Home Emergency Management News EDM Wednesday Briefing: Tropical Storm Eta Strengthens to a Category 1 Hurricane
EDM Wednesday Briefing: Tropical Storm Eta Strengthens to a Category 1 Hurricane

EDM Wednesday Briefing: Tropical Storm Eta Strengthens to a Category 1 Hurricane

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Emergency and disaster management briefing for November 11, 2020: The west coast of Florida is being inundated with strong storms and heavy rainfall from Hurricane Eta; some forest areas are reopening and all evacuation orders have been lifted for the Cameron Peak Fire; a burn and fire risk prompts the recall of 350,000 smart video doorbells; suppression costs to fight California wildfires in 2020 is estimated at nearly $700 million; another Houston police officer died after he was shot multiple times during a gun battle on a freeway; severe weather prompted tornado warnings and cut power to thousands in the Great Lakes Region; a recall has been issued for a single brand of Romaine Lettuce for potential E.coli contamination; and the NHC says a tropical wave over the Eastern Caribbean has 80 percent of formation by this weekend.

  1. The west coast of Florida is being slammed by strong storms and torrential rains being produced by Eta, which was upgraded to a Category 1 hurricane Wednesday morning. The storm has sustained winds of 75 mph, with wind gusts of up to 85 mph, and is moving to the north-northeast at 10 mph. According to the National Hurricane Center (NHC), Eta is forecast to weaken over the next 24 hours, prior to making landfall, however, portions of South Florida are likely to receive as much as 20 inches of rain from the storm. https://twitter.com/NHC_Atlantic/status/1326517561500987392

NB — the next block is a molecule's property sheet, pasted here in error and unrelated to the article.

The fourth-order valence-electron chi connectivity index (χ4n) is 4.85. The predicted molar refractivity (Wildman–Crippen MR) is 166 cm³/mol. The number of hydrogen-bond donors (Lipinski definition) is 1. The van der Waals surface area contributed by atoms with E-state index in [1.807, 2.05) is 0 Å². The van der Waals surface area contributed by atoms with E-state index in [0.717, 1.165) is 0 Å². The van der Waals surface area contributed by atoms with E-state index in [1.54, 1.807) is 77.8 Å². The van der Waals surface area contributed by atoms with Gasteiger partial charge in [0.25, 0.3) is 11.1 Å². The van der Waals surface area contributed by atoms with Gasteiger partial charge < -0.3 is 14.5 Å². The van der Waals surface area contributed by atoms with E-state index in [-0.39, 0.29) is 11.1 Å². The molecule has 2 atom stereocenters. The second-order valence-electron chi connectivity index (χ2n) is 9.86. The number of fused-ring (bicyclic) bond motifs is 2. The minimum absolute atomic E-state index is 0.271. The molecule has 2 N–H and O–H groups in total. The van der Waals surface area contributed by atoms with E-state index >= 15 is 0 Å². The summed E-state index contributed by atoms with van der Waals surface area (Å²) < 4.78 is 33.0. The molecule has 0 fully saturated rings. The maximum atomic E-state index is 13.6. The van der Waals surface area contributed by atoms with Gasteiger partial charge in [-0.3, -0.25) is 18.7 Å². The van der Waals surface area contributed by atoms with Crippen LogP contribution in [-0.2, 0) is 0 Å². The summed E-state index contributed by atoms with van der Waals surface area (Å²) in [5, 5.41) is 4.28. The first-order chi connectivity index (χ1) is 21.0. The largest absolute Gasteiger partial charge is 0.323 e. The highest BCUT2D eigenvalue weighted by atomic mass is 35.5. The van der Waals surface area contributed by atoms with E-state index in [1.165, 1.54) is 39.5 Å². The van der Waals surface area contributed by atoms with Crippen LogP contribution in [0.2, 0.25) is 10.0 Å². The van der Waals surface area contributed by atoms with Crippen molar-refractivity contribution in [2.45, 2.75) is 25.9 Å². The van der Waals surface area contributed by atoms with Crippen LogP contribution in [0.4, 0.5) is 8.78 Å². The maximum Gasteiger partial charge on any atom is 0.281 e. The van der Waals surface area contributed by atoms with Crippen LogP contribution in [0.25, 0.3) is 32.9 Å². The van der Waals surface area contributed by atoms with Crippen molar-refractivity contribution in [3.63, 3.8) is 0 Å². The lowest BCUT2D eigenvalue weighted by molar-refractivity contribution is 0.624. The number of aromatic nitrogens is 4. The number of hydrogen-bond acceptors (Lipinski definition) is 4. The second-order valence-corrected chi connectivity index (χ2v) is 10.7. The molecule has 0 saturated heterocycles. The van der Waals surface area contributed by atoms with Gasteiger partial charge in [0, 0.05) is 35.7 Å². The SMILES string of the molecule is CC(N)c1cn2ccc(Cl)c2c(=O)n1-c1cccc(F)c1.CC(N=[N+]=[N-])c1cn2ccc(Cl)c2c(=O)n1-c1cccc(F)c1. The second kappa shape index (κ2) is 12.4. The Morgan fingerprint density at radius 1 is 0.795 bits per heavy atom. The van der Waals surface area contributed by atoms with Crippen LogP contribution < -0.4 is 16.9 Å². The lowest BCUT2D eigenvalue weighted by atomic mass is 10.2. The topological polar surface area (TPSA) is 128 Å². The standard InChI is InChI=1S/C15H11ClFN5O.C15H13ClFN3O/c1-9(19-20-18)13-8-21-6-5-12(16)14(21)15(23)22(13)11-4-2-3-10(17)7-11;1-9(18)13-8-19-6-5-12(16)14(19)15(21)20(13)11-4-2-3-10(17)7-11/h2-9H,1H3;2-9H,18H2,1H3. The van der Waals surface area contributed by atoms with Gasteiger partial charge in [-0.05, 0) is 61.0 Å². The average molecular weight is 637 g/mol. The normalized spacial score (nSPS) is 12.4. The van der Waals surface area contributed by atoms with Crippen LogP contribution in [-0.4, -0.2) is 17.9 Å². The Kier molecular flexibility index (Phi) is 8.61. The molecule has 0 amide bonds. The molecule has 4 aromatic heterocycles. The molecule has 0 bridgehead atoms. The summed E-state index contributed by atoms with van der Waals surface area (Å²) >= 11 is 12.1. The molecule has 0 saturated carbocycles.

2. Varying snowfall amounts across the Cameron Peak Fire have significantly reduced fire activity. As a result, all of the evacuation orders have been lifted, and most of the select areas of the Arapaho and Roosevelt National Forests in Colorado are being reopened. Some personnel were pulled Monday from the fire for safety issues caused by adverse weather and dangerous road conditions, but returned to suppression repair work on Tuesday. https://twitter.com/bettycjung/status/1326376099312513025